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Publication numberUS3011718 A
Publication typeGrant
Publication dateDec 5, 1961
Filing dateDec 17, 1958
Priority dateDec 17, 1958
Publication numberUS 3011718 A, US 3011718A, US-A-3011718, US3011718 A, US3011718A
InventorsBagno Samuel M, Joerren Ernest A
Original AssigneeSpecialties Dev Corp
Export CitationBiBTeX, EndNote, RefMan
External Links: USPTO, USPTO Assignment, Espacenet
Control network for air conditioning units
US 3011718 A
Abstract  available in
Images(3)
Previous page
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Claims  available in
Description  (OCR text may contain errors)

Dec. 5, 1961 E. A. JOERREN ETAL 3,011,718

CONTROL NETWORK FOR AIR CONDITIONING UNITS Filed Dec. 17, 1958 3 Sheets-Sheet 1 /EN CLOSURE l2 '3 l 5 i OSCILLATOR I TRANSMITTE I MICROPHON AMPLI Fl ER. 1 L I AIR A/P awn/=- CONDITIONING w CONT/POL AM PL I Fl ER. DETECTOR UNIT DEV/CE I T. con/5mm 1 TEMPERATURE v OUTPUT l H TRANSMITTER.

II A -E T IN NT R5 samweI m aqrw AJodvm ATTORNEY Dec. 5, 1961 E. A. JOERREN ETAL 3,0

CONTROL NETWORK FOR AIR CONDITIONING UNITS Filed Dec. 17, 1958 3 Sheets-Sheet 2 D C MOTOR F IELDS I B-lc We Wis mv NTO s Sa muef .5041

51. NM Cq/Wmv ATTORNEY .Dec. 5, 1961 E. A. JOERREN ETAL 3,011,718

CONTROL NETWORK FOR AIR CONDITIONING UNITS Filed Dec. 17. 1958 3 Sheets-Sheet 3 Lu T u N %m m N Mn Im .A S

United States Patent 3,011 718 CONTROL NETWORK AIR CONDITIONING Filed Dec. 17, 1958, Ser. No. 781,148 Claims. (Cl. 236-1) The present invention relates to controlling air conditioning systems for heating and/or cooling spaces to maintain the temperature at a desired value, and, more particularly, to controlling such systems wherein one or more units are utilized for conditioning the air in large spaces such as theatres, meeting halls, museums, exhibition halls, armories, auditoriums, sports arenas and similar enclosures.

Such enclosures are capable of accommodating a large number of people, and the number of people present may vary greatly within short intervals of time. Since the average human being generates body heat at about 7 B.t.u. a minute, the temperature in the enclosure changes in proportion to the number of persons present, whereby the air supplied to the enclosure must be varied from time to time to maintain the temperature at a comfortable level.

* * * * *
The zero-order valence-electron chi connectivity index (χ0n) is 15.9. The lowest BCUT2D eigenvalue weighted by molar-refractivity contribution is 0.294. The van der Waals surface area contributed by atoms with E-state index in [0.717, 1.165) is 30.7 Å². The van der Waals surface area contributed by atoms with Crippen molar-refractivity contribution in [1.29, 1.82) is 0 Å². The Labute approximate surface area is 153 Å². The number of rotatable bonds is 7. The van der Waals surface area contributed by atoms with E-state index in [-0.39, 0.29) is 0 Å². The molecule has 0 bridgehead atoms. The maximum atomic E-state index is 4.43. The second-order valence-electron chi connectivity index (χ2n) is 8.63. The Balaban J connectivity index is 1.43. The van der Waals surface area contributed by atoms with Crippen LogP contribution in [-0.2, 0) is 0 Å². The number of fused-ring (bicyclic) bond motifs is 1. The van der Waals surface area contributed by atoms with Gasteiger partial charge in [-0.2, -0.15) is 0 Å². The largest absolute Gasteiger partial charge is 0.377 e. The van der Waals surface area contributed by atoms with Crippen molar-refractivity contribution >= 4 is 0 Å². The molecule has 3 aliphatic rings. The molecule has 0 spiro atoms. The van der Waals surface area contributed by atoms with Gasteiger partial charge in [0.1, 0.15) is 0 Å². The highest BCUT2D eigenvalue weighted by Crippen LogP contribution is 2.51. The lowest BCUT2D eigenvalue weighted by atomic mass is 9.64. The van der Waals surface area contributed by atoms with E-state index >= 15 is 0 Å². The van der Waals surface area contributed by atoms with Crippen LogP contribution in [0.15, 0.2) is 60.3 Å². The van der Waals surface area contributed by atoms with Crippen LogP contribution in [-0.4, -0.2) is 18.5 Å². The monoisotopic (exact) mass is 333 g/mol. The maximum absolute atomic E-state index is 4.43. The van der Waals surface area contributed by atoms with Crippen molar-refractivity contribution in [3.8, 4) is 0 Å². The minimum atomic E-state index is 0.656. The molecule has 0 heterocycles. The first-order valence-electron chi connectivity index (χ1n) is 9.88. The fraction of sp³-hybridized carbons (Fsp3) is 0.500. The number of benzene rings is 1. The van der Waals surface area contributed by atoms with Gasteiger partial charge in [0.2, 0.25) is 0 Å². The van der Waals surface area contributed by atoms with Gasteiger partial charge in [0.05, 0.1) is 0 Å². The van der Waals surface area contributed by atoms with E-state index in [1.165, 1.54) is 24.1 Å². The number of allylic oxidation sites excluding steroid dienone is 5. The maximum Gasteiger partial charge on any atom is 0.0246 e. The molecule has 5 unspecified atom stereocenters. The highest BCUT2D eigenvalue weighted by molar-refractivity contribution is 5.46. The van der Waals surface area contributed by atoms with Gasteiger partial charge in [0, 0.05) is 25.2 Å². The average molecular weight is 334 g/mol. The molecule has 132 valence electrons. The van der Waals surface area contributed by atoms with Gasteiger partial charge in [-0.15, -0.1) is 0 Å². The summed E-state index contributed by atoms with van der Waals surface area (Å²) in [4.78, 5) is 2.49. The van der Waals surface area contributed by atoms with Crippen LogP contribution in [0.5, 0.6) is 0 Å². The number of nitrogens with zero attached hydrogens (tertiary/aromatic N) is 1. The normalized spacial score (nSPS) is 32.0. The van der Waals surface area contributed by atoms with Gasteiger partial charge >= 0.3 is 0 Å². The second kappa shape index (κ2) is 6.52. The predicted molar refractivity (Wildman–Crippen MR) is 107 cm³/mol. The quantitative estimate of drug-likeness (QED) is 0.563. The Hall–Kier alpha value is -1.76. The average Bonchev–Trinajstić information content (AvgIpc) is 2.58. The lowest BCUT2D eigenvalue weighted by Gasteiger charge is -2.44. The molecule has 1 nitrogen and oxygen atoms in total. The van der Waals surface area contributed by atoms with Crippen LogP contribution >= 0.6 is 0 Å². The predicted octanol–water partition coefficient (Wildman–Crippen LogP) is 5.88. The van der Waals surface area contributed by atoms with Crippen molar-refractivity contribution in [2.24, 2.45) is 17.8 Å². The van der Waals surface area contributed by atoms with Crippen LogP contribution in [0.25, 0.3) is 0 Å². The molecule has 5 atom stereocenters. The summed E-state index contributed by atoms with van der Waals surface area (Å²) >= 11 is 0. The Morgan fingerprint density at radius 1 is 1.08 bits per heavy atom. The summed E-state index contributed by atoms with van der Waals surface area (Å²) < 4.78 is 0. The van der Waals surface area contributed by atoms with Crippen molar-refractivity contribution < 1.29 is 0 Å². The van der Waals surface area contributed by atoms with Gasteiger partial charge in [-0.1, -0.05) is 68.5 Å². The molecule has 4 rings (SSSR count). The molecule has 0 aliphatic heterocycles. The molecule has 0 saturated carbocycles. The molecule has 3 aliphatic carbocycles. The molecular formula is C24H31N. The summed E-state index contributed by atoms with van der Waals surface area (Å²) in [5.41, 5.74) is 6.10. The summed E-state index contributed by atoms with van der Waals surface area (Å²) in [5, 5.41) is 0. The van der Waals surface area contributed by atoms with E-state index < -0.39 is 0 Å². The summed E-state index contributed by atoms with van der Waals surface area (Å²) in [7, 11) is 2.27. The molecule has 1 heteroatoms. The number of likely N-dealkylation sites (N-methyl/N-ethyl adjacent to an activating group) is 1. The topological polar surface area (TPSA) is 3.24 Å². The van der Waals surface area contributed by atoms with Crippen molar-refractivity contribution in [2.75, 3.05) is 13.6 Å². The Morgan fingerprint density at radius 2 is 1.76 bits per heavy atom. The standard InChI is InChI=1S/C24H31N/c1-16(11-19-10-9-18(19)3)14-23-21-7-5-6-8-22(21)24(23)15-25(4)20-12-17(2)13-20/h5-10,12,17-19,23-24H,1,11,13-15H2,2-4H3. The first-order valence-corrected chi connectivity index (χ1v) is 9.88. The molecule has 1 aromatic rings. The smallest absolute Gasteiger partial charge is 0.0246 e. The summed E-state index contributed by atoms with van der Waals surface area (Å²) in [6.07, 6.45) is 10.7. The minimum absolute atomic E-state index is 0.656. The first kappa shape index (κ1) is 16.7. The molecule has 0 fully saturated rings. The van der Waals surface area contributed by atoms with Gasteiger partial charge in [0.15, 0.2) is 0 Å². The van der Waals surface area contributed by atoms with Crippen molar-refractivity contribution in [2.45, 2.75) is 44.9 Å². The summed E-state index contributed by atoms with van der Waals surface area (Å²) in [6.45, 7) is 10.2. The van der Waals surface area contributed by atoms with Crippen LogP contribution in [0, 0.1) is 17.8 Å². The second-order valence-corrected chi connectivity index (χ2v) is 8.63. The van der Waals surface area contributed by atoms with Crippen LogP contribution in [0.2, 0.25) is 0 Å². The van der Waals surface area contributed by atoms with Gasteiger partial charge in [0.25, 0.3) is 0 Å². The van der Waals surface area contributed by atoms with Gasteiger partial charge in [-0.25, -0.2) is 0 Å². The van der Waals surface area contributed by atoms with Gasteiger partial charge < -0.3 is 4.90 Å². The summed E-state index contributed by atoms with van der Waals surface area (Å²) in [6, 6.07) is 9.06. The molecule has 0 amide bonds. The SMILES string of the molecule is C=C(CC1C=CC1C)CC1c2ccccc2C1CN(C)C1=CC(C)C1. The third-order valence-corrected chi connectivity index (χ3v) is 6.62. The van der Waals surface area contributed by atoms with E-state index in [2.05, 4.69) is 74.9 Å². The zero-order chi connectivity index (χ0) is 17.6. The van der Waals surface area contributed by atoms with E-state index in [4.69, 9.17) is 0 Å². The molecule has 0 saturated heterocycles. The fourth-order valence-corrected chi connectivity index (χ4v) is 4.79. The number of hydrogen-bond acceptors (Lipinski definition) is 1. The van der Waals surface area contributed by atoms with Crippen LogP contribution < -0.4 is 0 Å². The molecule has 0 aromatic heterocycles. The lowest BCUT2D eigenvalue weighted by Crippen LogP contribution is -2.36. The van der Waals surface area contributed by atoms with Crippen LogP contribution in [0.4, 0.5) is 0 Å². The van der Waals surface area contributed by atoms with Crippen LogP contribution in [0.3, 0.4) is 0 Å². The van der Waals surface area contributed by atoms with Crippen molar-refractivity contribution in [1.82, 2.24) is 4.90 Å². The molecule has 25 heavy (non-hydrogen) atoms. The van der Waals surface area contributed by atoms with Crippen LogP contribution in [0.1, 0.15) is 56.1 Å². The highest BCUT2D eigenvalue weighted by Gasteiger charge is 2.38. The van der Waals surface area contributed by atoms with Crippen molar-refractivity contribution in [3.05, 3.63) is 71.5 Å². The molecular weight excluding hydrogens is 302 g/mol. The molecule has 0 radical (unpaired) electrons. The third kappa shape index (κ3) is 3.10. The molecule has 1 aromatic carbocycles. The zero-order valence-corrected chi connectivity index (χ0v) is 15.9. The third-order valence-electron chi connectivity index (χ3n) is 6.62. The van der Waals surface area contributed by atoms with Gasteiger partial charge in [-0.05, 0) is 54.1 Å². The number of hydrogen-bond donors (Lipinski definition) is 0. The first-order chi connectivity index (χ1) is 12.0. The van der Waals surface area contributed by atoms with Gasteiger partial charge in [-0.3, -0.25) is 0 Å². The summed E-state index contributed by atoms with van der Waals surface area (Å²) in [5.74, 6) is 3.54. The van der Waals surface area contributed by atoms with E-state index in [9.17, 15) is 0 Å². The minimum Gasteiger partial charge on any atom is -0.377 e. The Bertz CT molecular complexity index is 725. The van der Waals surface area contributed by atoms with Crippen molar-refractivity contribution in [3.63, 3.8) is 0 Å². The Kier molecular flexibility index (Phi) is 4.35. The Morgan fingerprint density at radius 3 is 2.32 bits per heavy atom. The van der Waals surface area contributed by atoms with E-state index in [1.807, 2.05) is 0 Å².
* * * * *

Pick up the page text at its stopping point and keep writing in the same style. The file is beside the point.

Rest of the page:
Heretofore, attempts have been made to control the temperature of such enclosures by one or more temperature responsive devices. The difiiculties of such devices are that they only sense the temperature at the spot where they are located and are incapable of scanning the entire enclosure. Also, they only respond after an uncomfortable condition has been created and enable the system to attempt to correct this condition after persons have been exposed to it. This creates another complication in that, while the system is adjusted for supplying more air, a great number of persons may leave the enclosure whereby the enclosure is over-cooled and is rendered uncomfortable in an opposite sense.

More recently, attempts have been made in large theatres to monitor the temperature therein over a greater area by having each usher carry a temperature responsive device as he moves about at his station and having him report the observed temperature at intervals to the engineer operating the air conditioning system who then adjusts the same manually to cope with the conditions reported to him. This method still is subject to all the difliculties mentioned hereinbefore, except that temperature readings can be taken at a greater number of spots.